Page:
Customer Reviews

2.8 out of 5 stars
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Most Helpful Customer Reviews

3 of 3 people found the following review helpful By Don Fluckinger on October 4, 2004
Format: Hardcover
Full disclosure: I am one of the people Sean writes about in this book.

I'm not here to persuade you to purchase this book, you'll have to make that call yourself.

I do, however, want to say that this book celebrates Main Street Patriot Nation that most of us know well (sports bars, bus tours) but also goes into many areas of of our fan fiefdom that I never knew existed--or I supposed in theory had to exist, but I'd never been there before. Sean sees these fans with seasoned columnist's eye for unvarnished detail, yet also adds the color commentary of a lifer New England sports junkie who can't help but remind us of certain things (the hopelessness of the Pats' plight for most of his lifetime, the complete intolerable nature of Jets fans, the joy of seeing the home team win a Super Bowl after...twice...after a lifetime of watching the Hugh Millens and Tommy Hodsons of the world give away 10 games a year).

The book is an interesting ride, for that reason.

The book doesn't give locker-room insights, geeky statistics on the season, or gossip about the players. Or an oral history of the AFL days past. Readers looking for that stuff will have to look elsewhere. What it does give, however, is a slice of some pretty darn interesting Pats fans' lives--I mean, how many of us would have the brass to go to a sports bar in Manhattan to watch the Pats play the Jets? Yet, the Patriots Nation does claim a settlement in that hostile land--and Sean went there to get the story. Each week, he met a different, yet equally compelling group of fans. If you're a Pats fan, you can't help but to go along for the ride and have a great time.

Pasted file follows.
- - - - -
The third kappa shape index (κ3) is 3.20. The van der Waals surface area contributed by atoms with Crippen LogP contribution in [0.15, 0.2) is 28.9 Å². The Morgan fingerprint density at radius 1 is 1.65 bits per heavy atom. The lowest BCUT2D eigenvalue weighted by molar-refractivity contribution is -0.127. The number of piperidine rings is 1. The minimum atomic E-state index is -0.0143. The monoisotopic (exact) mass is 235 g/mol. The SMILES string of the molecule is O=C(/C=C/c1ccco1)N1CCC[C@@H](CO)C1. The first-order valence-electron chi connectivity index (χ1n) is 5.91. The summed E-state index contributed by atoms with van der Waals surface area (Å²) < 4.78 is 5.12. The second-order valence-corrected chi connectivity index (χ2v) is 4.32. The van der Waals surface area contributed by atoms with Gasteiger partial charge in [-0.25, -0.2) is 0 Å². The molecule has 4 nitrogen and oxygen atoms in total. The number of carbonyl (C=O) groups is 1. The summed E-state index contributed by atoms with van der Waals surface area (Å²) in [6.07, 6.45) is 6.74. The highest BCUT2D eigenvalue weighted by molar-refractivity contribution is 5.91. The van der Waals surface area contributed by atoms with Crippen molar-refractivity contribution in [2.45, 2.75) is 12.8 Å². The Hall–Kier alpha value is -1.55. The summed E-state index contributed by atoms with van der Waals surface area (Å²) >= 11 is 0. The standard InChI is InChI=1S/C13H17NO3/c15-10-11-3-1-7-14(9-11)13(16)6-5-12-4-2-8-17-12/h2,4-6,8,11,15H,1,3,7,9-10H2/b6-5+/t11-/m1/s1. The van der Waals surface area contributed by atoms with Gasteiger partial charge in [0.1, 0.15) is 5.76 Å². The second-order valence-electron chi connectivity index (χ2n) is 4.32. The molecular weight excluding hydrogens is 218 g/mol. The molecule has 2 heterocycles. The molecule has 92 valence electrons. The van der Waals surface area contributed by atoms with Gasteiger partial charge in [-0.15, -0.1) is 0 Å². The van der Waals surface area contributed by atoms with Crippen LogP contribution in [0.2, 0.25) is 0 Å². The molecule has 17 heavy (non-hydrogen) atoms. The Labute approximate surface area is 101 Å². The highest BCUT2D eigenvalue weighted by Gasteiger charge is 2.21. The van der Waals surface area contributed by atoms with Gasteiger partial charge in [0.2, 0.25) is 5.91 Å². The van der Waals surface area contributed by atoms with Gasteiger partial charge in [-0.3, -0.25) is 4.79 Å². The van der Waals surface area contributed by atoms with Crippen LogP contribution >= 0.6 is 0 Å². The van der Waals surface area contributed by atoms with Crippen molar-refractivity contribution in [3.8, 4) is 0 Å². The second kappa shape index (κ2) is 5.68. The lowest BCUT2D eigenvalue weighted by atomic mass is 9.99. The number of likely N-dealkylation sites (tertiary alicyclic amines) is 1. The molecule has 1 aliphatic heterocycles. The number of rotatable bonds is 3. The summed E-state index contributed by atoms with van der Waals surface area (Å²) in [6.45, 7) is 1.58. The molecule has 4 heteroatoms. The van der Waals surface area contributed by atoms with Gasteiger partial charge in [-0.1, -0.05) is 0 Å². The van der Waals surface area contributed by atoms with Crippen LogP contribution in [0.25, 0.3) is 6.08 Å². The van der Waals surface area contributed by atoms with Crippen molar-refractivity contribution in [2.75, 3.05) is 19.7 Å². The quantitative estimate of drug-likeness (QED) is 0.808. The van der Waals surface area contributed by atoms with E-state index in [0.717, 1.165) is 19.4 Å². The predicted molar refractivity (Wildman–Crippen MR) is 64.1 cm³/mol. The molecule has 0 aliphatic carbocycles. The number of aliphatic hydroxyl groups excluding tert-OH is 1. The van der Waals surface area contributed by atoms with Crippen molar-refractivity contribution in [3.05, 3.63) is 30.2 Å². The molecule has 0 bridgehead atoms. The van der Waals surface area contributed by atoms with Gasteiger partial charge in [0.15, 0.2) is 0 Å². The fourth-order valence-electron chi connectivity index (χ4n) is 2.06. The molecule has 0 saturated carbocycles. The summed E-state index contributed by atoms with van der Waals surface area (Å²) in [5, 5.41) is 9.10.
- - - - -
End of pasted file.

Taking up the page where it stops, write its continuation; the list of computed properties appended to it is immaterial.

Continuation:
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2 of 2 people found the following review helpful By George E. Lenker on October 1, 2004
Format: Hardcover
The review above by RC Sheehy seems to miss the point of the book. It's not about the Pat's history, it's about a trek through ONE year.

But never mind that, my review is this:

Baseball has lent itself to some great writing, while football usually hasn't. Oh, sure, there are interesting football books, but it's the story that moves things along in those books, not the writing.

Glennon changes that: He takes a great story and enlivens it with some pithy, humorous and compelling writing. His descriptions draw you in and make you feel you're rubbing elbows at the bar with him and his subjects, or give you the feeling you're in the brisk autumn air at Gillette Stadium.

The kicker is that you don't even need to be a football fan to enjoy it. While there is enough inside football stuff to satisfy the true fans, the book doesn't get bogged down in cumbersome descriptions of "nickel defenses" or other jargony crap that may alienate non-fans.

Not since Fred Exley's "A Fan's Notes" has football enjoyed the services of a real WRITER. While Exley's book was about a lot more that the Giants, the no-B.S., take no prisoners approach of Glennon reminds me of Fred's refreshing look at fandom. And while Ex's book was from the view of the fan himself (and a deranged one at that) Glennon's "passenger side" takes on fandom ring loud and true.

If this book sells well it would prove to the world that football fans aren't all face-painting knukleheads (which they aren't but...) and can appreciate literate, thoughtful narrative.
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2 of 4 people found the following review helpful By W. Stearns on February 2, 2005
Format: Hardcover
If you are a Patriots fan - I assumed the target audience - you will not like this book. The author is a die-hard Raiders fan and is very negative towards the Patriots. There are repeated references to his opinion that they are not even trying to win football games. There is also a one page gripe about what a bad call the "tuck rule" was in the 2001 AFC Championship game. As bizarre and obscure as the rule is, it is still a rule and was called correctly. I can't believe either the author or the editor couldn't take the time to look it up in the NFL rule book before going to print. Two years later this book sounds even more bitter and ridiculous, but don't worry, the author is now a Pats fan!